Callery, Pennsylvania

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Coordinates: 40°44′23″N 80°2′14″W / 40.73972°N 80.03722°W / 40.73972; -80.03722
Callery, Pennsylvania
Callery Junction
Borough
Official name: Borough of Callery
Country United States
State Pennsylvania
County Butler County
Township Adams Township
Coordinates 40°44′23″N 80°2′14″W / 40.73972°N 80.03722°W / 40.73972; -80.03722
Area 1.4 km2 (1 sq mi)
 - land 1.4 km2 (1 sq mi)
 - water 0.0 km2 (0 sq mi)
Population 394 (2010)
Density 283.5 / km2 (734.3 / sq mi)
Settled 1880
Timezone EST (UTC-5)
 - summer (DST) EDT (UTC-4)
Area code 724
School District Seneca Valley
Location of Callery in Butler County
Location of Callery in Pennsylvania
Location of Pennsylvania in the United States
Website: www.calleryborough.com

Callery is a borough in Butler County, Pennsylvania, United States. The population was 394 at the 2010 census.[1]

Geography[edit]

Callery is located in the northwestern corner of Adams Township in southwestern Butler County, at 40°44′23″N 80°2′14″W / 40.73972°N 80.03722°W / 40.73972; -80.03722 (40.739587, -80.037211)[2]. It is 3.7 miles (6.0 km) northwest of Mars and 2.8 miles (4.5 km) southeast of Evans City; all three boroughs are in the valley of Breakneck Creek.

According to the United States Census Bureau, the borough has a total area of 0.54 square miles (1.4 km2), all of it land.[1]

Demographics[edit]

Historical population
Census Pop.
1910 335
1920 318 −5.1%
1930 330 3.8%
1940 354 7.3%
1950 407 15.0%
1960 419 2.9%
1970 416 −0.7%
1980 415 −0.2%
1990 420 1.2%
2000 444 5.7%
2010 394 −11.3%
Est. 2012 390 −1.0%
Sources:[3][4][5]

As of the census[4] of 2000, there were 444 people, 157 households, and 121 families residing in the borough. The population density was 838.1 people per square mile (323.5/km²). There were 164 housing units at an average density of 309.6 per square mile (119.5/km²). The racial makeup of the borough was 99.10% White, and 0.90% from two or more races.

There were 157 households out of which 43.3% had children under the age of 18 living with them, 62.4% were married couples living together, 11.5% had a female householder with no husband present, and 22.3% were non-families. 18.5% of all households were made up of individuals and 8.3% had someone living alone who was 65 years of age or older. The average household size was 2.83 and the average family size was 3.25.

In the borough the population was spread out with 30.4% under the age of 18, 8.1% from 18 to 24, 32.7% from 25 to 44, 20.3% from 45 to 64, and 8.6% who were 65 years of age or older. The median age was 34 years. For every 100 females there were 96.5 males. For every 100 females age 18 and over, there were 98.1 males.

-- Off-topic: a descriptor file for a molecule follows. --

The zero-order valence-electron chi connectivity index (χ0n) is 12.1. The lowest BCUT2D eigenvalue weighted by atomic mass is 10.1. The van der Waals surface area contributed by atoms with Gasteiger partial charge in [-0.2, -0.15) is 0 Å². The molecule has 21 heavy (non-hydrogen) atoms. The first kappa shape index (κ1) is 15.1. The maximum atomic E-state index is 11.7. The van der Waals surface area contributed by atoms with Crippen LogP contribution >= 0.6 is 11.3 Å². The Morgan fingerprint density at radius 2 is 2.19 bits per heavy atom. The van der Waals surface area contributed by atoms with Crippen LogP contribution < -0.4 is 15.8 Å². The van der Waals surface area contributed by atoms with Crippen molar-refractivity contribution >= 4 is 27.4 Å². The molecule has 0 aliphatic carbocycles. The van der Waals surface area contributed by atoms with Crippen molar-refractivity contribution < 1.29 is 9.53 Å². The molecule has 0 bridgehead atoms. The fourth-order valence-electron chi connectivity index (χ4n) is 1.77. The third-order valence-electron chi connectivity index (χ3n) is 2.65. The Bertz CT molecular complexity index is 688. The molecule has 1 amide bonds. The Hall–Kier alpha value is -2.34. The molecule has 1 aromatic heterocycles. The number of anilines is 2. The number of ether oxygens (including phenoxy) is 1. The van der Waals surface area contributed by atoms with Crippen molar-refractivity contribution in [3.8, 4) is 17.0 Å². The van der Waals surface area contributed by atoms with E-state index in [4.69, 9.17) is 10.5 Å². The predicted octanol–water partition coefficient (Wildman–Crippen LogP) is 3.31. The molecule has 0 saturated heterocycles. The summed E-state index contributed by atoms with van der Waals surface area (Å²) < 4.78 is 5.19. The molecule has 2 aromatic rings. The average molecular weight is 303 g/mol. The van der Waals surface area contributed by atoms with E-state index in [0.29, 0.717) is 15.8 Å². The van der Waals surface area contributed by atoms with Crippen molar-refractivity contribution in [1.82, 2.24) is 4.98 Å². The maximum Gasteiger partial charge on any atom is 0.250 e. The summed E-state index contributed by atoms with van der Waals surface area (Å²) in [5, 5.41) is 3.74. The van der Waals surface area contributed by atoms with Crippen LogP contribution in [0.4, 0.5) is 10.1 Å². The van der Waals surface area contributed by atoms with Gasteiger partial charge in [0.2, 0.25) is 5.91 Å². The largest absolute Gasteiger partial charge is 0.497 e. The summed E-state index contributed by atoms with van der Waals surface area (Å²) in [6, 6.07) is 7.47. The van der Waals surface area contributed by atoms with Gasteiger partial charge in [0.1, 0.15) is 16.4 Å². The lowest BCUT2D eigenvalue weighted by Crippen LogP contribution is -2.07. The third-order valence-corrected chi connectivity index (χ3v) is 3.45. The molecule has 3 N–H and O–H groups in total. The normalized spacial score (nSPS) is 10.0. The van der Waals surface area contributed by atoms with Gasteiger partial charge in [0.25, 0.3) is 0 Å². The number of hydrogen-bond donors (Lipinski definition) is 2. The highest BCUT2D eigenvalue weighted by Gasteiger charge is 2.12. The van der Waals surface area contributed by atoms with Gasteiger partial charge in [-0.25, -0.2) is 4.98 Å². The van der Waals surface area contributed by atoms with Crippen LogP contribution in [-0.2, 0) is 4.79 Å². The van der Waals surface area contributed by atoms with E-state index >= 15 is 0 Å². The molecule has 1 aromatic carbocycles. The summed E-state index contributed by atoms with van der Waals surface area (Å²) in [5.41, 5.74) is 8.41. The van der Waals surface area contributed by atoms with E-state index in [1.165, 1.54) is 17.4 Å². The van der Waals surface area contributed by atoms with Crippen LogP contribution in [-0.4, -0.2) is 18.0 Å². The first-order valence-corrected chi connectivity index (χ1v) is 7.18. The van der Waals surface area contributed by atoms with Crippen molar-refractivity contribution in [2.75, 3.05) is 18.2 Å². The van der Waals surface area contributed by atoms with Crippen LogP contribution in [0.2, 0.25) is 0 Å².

The median income for a household in the borough was $42,308, and the median income for a family was $44,091. Males had a median income of $35,000 versus $22,679 for females. The per capita income for the borough was $16,049. About 2.3% of families and 2.5% of the population were below the poverty line, including 0.9% of those under age 18 and 5.7% of those age 65 or over.

History[edit]

Callery was established in 1880, with the post office opening in 1884. Most of the community was lost to a fire in 1892;[6] however, with the area being a major rail hub, many of the structures were rebuilt. The community was incorporated into a borough in 1905.

Railroad center[edit]

Located along the P&W Subdivision, the borough was originally a small whistle stop on the Pittsburgh and Western Railroad. However, by the turn of the 20th century, Callery became a prosperous railroad community with the completion of the Northern Subdivision,[6] which connected with the P&W line in Callery. The Northern Subdivision ran from the junction to the village of Ribold outside of Butler. This new connection turned Callery into a major hub for the B&O Railroad, and for the next three decades it would be called Callery Junction. By the 1930s, a new connection was completed at Eidenau which eliminated the sharp curves and grades to Ribold. Soon after, traffic on the old connection ceased, and Callery Junction was no more. Trains from the Buffalo and Pittsburgh Railroad still pass the small borough today, but the junction has been gone for almost eighty years.

Notable people[edit]

References[edit]

  • An Historical Gazetteer of Butler County, Pennsylvania, Mechling Bookbindery., 2006, ISBN 978-0-9760563-9-3.

Notes[edit]

  1. ^ a b "Geographic Identifiers: 2010 Demographic Profile Data (G001): Callery borough, Pennsylvania". U.S. Census Bureau, American Factfinder. Retrieved March 24, 2014. 
  2. ^ "US Gazetteer files: 2010, 2000, and 1990". United States Census Bureau. 2011-02-12. Retrieved 2011-04-23. 
  3. ^ "Census of Population and Housing". U.S. Census Bureau. Retrieved 11 December 2013. 
  4. ^ a b "American FactFinder". United States Census Bureau. Retrieved 2008-01-31. 
  5. ^ "Incorporated Places and Minor Civil Divisions Datasets: Subcounty Resident Population Estimates: April 1, 2010 to July 1, 2012". Population Estimates. U.S. Census Bureau. Retrieved 11 December 2013. 
  6. ^ a b An Historical Gazetteer of Butler County, Pennsylvania, pp. 125.

External links[edit]